Thursday, September 29, 2011

Brittleness of Aging Bones





I would now like to see these testing methods now applied to the bones of long lived reptiles that reach ages of a couple of centuries to discover what is different in their make up.  It is certain that our bones become brittle and its cause is not obvious.

Again this is surely a neglected area of research that will be well remedied over the next decade.  We are now seeing a sharp increase of healthy productive elderly citizens whose bone strength has suddenly become important. At the same time, bone strength among the elderly varies widely presumably a function of youthful stress and effort.

Thus we can expect more on this topic.

The brittleness of aging bones

01 September 2011
More than a loss of bone mass



At each size scale, the hierarchical structure of human cortical bone influences its susceptibility to fracturing with smaller levels affecting intrinsic toughness and higher levelss impacting extrinsic toughness. (Image courtesy of Ritchie, et. al)


It is a well-established fact that as we grow older our bones become more brittle and prone to fracturing. It is also well established that loss of mass is a major reason for older bones fracturing more readily than younger bones, hence medical treatments have focused on slowing down this loss.

However, new research from scientists at the U.S. Department of Energy (DOE)’s Lawrence Berkeley National Laboratory (Berkeley Lab) shows that at microscopic dimensions, the age-related loss of bone quality can be every bit as important as the loss of quantity in the susceptibility of bone to fracturing.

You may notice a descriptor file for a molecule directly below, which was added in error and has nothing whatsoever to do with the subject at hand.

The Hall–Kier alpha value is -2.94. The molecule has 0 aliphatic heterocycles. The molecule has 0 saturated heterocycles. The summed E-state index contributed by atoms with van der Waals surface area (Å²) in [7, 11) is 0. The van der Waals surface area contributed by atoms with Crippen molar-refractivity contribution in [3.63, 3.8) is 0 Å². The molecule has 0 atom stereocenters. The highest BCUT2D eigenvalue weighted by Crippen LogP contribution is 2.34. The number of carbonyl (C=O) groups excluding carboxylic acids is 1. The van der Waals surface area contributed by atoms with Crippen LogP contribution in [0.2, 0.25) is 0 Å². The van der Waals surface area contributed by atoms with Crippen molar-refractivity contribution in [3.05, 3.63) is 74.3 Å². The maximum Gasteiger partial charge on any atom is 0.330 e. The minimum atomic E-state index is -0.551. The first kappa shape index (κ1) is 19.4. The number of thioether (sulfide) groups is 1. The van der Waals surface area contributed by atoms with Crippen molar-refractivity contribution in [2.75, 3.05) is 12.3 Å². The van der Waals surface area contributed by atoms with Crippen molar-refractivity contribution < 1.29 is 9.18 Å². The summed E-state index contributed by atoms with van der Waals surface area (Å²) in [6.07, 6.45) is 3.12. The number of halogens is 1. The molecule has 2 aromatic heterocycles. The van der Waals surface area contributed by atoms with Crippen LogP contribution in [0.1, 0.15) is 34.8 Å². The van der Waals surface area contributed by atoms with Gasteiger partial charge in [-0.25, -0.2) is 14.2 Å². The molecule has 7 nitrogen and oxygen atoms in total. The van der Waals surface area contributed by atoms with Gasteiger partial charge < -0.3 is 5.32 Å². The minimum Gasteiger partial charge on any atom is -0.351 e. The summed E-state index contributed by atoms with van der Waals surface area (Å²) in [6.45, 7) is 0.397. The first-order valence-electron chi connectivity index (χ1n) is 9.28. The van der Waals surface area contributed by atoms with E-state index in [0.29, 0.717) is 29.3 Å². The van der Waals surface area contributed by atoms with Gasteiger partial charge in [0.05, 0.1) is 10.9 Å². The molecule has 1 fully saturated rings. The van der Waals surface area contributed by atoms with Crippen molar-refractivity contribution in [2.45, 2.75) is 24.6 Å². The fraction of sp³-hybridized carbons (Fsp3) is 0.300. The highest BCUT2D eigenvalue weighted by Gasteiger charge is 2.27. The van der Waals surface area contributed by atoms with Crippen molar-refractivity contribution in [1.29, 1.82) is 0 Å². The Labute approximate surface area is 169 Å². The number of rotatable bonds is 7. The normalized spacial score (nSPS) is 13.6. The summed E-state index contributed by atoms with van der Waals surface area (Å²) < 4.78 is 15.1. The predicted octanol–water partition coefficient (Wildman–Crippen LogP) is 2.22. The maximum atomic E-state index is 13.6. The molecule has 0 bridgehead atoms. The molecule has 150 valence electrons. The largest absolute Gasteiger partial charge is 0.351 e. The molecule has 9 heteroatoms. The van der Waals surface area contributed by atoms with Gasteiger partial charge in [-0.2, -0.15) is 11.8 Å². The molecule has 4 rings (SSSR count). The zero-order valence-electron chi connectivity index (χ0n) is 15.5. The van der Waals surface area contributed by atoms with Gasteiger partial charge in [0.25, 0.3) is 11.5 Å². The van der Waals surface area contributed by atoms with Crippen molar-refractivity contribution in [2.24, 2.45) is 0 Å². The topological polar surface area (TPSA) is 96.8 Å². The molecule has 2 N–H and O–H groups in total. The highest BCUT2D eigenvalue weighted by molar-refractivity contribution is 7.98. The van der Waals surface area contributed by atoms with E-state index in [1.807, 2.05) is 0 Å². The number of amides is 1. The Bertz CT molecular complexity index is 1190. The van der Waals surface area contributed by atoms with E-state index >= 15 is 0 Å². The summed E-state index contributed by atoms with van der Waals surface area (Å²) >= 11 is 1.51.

Using a combination of x-ray and electron based analytical techniques as well as macroscopic fracture testing, the researchers showed that the advancement of age ushers in a degradation of the mechanical properties of human cortical bone over a range of different size scales. As a result, the bone’s ability to resist fracture becomes increasingly compromised. This age-related loss of bone quality is independent of age-related bone mass loss.

“In characterizing age-related structural changes in human cortical bone at the micrometer and sub micrometer scales, we found that these changes degrade both the intrinsic and extrinsic toughness of bone,” says Berkeley Lab materials scientist Robert Ritchie. “Based on multiscale structural and mechanical tests, we attribute this degradation to a hierarchical series of coupled mechanisms that start at the molecular level.”

Ritchie, who holds joint appointments with Berkeley Lab’s Materials Sciences Division and the University of California (UC) Berkeley’s Materials Science and Engineering Department, is the senior author of a paper published in the Proceedings of the National Academy of Science (PNAS) that describes this work. The paper is titled “Age-related changes in the plasticity and toughness of human cortical bone at multiple length scales.”